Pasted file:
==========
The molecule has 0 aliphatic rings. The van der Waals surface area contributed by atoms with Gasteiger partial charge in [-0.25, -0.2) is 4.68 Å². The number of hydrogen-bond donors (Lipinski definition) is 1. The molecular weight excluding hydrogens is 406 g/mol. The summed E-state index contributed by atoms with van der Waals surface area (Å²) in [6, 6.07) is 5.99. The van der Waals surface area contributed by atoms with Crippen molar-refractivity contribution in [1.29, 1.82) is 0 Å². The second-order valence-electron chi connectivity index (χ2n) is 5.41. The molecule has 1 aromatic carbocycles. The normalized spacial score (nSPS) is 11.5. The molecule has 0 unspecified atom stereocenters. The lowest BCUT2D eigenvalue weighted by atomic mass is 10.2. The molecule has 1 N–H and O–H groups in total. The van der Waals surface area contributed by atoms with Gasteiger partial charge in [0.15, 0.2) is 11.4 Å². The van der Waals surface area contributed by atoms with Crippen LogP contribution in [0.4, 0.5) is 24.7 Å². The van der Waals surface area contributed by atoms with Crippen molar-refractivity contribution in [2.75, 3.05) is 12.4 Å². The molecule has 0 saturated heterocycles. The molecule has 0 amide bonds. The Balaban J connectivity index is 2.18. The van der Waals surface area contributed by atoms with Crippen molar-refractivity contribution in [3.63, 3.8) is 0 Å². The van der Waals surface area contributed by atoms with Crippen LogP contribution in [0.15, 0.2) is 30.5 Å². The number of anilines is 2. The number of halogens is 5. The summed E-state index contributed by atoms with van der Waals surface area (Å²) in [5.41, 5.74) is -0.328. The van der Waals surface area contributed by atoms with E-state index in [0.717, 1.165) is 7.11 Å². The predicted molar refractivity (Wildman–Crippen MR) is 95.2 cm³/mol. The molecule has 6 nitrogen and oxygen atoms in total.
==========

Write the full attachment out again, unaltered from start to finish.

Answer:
The molecule has 0 aliphatic rings. The van der Waals surface area contributed by atoms with Gasteiger partial charge in [-0.25, -0.2) is 4.68 Å². The number of hydrogen-bond donors (Lipinski definition) is 1. The molecular weight excluding hydrogens is 406 g/mol. The summed E-state index contributed by atoms with van der Waals surface area (Å²) in [6, 6.07) is 5.99. The van der Waals surface area contributed by atoms with Crippen molar-refractivity contribution in [1.29, 1.82) is 0 Å². The second-order valence-electron chi connectivity index (χ2n) is 5.41. The molecule has 1 aromatic carbocycles. The normalized spacial score (nSPS) is 11.5. The molecule has 0 unspecified atom stereocenters. The lowest BCUT2D eigenvalue weighted by atomic mass is 10.2. The molecule has 1 N–H and O–H groups in total. The van der Waals surface area contributed by atoms with Gasteiger partial charge in [0.15, 0.2) is 11.4 Å². The van der Waals surface area contributed by atoms with Crippen LogP contribution in [0.4, 0.5) is 24.7 Å². The van der Waals surface area contributed by atoms with Crippen molar-refractivity contribution in [2.75, 3.05) is 12.4 Å². The molecule has 0 saturated heterocycles. The molecule has 0 amide bonds. The Balaban J connectivity index is 2.18. The van der Waals surface area contributed by atoms with Crippen molar-refractivity contribution in [3.63, 3.8) is 0 Å². The van der Waals surface area contributed by atoms with Crippen LogP contribution in [0.15, 0.2) is 30.5 Å². The number of anilines is 2. The number of halogens is 5. The summed E-state index contributed by atoms with van der Waals surface area (Å²) in [5.41, 5.74) is -0.328. The van der Waals surface area contributed by atoms with E-state index in [0.717, 1.165) is 7.11 Å². The predicted molar refractivity (Wildman–Crippen MR) is 95.2 cm³/mol. The molecule has 6 nitrogen and oxygen atoms in total.